There’s a nifty website called Letters of Note. Two letters of note you’ll find there are an exchange between a sixth grader named Phyllis and Albert Einstein. Here’s the exchange, which LoN took from the book Dear Professor Einstein: Albert Einstein’s Letters to and from Children.
The Riverside Church
January 19, 1936
My dear Dr. Einstein,
We have brought up the question: Do scientists pray? in our Sunday school class. It began by asking whether we could believe in both science and religion. We are writing to scientists and other important men, to try and have our own question answered.
We will feel greatly honored if you will answer our question: Do scientists pray, and what do they pray for?
We are in the sixth grade, Miss Ellis’s class.
January 24, 1936
I will attempt to reply to your question as simply as I can. Here is my answer:
Scientists believe that every occurrence, including the affairs of human beings, is due to the laws of nature. Therefore a scientist cannot be inclined to believe that the course of events can be influenced by prayer, that is, by a supernaturally manifested wish.
However, we must concede that our actual knowledge of these forces is imperfect, so that in the end the belief in the existence of a final, ultimate spirit rests on a kind of faith. Such belief remains widespread even with the current achievements in science.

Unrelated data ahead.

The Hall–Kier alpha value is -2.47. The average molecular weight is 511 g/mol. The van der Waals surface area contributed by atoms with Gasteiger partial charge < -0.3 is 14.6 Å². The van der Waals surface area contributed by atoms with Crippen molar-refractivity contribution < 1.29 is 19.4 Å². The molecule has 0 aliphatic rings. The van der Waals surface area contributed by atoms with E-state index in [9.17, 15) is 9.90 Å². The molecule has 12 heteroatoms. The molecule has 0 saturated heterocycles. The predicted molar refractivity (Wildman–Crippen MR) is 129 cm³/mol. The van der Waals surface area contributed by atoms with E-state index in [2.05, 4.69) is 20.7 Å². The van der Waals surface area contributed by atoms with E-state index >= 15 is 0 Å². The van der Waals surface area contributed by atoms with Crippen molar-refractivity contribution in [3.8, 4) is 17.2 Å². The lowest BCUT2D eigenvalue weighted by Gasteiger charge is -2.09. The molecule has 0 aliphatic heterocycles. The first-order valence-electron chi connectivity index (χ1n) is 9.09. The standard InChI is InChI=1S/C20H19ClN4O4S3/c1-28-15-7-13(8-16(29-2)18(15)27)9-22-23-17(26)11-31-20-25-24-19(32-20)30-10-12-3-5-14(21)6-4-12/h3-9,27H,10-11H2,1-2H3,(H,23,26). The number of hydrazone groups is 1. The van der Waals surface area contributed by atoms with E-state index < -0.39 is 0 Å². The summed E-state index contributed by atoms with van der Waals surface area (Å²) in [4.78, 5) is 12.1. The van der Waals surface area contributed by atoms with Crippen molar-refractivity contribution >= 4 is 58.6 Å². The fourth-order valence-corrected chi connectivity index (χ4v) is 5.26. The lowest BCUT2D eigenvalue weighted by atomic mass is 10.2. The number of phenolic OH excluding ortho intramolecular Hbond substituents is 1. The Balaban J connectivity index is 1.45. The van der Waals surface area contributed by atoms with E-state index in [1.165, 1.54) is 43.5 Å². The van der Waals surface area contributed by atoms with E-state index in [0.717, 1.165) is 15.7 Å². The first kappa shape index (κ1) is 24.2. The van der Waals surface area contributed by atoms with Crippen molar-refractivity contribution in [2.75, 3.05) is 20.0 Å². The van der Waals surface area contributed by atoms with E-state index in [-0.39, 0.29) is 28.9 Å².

But also, everyone who is seriously involved in the pursuit of science becomes convinced that some spirit is manifest in the laws of the universe, one that is vastly superior to that of man. In this way the pursuit of science leads to a religious feeling of a special sort, which is surely quite different from the religiosity of someone more naive.
With cordial greetings,
your A. Einstein
I asked Jill Tarter a similar question: was faith a part of her life? I found it a difficult question to ask her, and I hemmed and hawed my way through it. Thankfully, Tarter indulged me and answered with her typical eloquence.
Faith in terms of an organized religion, no, it’s not part of my life. Marvel, looking at this universe that we have and then being blown away by how spectacular it is and enjoying the prospect of figuring out how it works, that’s a big part of my life. Here we are, literally stardust. We are the remnants of long dead stars. The iron in your hemoglobin was inside a massive star billions of years ago. But somehow, here we are, stardust, able to puzzle out a lot of the story of how we got here. That’s amazing! Right? How could you not be turned on by that, and it’s really empowering and exciting. And I don’t find any need for some formalized religion.
I asked this question as I was approaching my half-century mark. But I was very pleased to read that essentially the same question was posed to the most famous scientist of the 20th Century by a sixth grader (age 11 or so). After all, A Life’s Work is essentially told from the point of view of a pre-adolescent, that wondering self many of us left behind when other matters took precedence in our lives.
Science and faith — Reconcilable? What do you think?